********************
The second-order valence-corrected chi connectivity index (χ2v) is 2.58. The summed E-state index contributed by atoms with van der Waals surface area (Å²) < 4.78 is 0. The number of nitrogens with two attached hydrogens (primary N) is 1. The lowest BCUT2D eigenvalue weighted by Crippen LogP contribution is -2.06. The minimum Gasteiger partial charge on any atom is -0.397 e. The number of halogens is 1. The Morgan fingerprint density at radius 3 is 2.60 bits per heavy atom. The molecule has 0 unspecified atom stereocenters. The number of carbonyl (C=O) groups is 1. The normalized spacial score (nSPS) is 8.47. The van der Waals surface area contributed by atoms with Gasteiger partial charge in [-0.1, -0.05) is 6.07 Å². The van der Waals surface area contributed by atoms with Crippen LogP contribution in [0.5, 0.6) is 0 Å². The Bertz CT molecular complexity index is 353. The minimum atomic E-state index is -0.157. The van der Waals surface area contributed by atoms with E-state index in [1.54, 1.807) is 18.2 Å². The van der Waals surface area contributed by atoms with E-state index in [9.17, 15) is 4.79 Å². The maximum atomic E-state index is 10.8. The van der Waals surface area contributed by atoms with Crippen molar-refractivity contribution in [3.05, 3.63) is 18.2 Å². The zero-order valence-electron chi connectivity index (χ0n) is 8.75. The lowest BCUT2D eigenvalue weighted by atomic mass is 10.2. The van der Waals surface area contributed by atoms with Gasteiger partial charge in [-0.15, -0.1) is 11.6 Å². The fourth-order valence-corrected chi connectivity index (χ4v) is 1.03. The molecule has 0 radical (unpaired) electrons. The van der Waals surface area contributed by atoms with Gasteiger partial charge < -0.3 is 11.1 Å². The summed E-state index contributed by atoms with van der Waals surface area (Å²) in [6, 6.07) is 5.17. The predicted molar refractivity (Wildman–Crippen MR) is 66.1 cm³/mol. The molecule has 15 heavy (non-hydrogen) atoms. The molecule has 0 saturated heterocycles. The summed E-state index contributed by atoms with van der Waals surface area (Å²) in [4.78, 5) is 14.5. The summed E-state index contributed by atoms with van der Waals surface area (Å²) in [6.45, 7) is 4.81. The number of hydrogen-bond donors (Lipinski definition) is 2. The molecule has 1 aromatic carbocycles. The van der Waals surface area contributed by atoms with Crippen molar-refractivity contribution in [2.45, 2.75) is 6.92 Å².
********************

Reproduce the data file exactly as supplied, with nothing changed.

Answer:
The second-order valence-corrected chi connectivity index (χ2v) is 2.58. The summed E-state index contributed by atoms with van der Waals surface area (Å²) < 4.78 is 0. The number of nitrogens with two attached hydrogens (primary N) is 1. The lowest BCUT2D eigenvalue weighted by Crippen LogP contribution is -2.06. The minimum Gasteiger partial charge on any atom is -0.397 e. The number of halogens is 1. The Morgan fingerprint density at radius 3 is 2.60 bits per heavy atom. The molecule has 0 unspecified atom stereocenters. The number of carbonyl (C=O) groups is 1. The normalized spacial score (nSPS) is 8.47. The van der Waals surface area contributed by atoms with Gasteiger partial charge in [-0.1, -0.05) is 6.07 Å². The van der Waals surface area contributed by atoms with Crippen LogP contribution in [0.5, 0.6) is 0 Å². The Bertz CT molecular complexity index is 353. The minimum atomic E-state index is -0.157. The van der Waals surface area contributed by atoms with E-state index in [1.54, 1.807) is 18.2 Å². The van der Waals surface area contributed by atoms with E-state index in [9.17, 15) is 4.79 Å². The maximum atomic E-state index is 10.8. The van der Waals surface area contributed by atoms with Crippen molar-refractivity contribution in [3.05, 3.63) is 18.2 Å². The zero-order valence-electron chi connectivity index (χ0n) is 8.75. The lowest BCUT2D eigenvalue weighted by atomic mass is 10.2. The van der Waals surface area contributed by atoms with Gasteiger partial charge in [-0.15, -0.1) is 11.6 Å². The fourth-order valence-corrected chi connectivity index (χ4v) is 1.03. The molecule has 0 radical (unpaired) electrons. The van der Waals surface area contributed by atoms with Gasteiger partial charge < -0.3 is 11.1 Å². The summed E-state index contributed by atoms with van der Waals surface area (Å²) in [6, 6.07) is 5.17. The predicted molar refractivity (Wildman–Crippen MR) is 66.1 cm³/mol. The molecule has 15 heavy (non-hydrogen) atoms. The molecule has 0 saturated heterocycles. The summed E-state index contributed by atoms with van der Waals surface area (Å²) in [4.78, 5) is 14.5. The summed E-state index contributed by atoms with van der Waals surface area (Å²) in [6.45, 7) is 4.81. The number of hydrogen-bond donors (Lipinski definition) is 2. The molecule has 1 aromatic carbocycles. The van der Waals surface area contributed by atoms with Crippen molar-refractivity contribution in [2.45, 2.75) is 6.92 Å².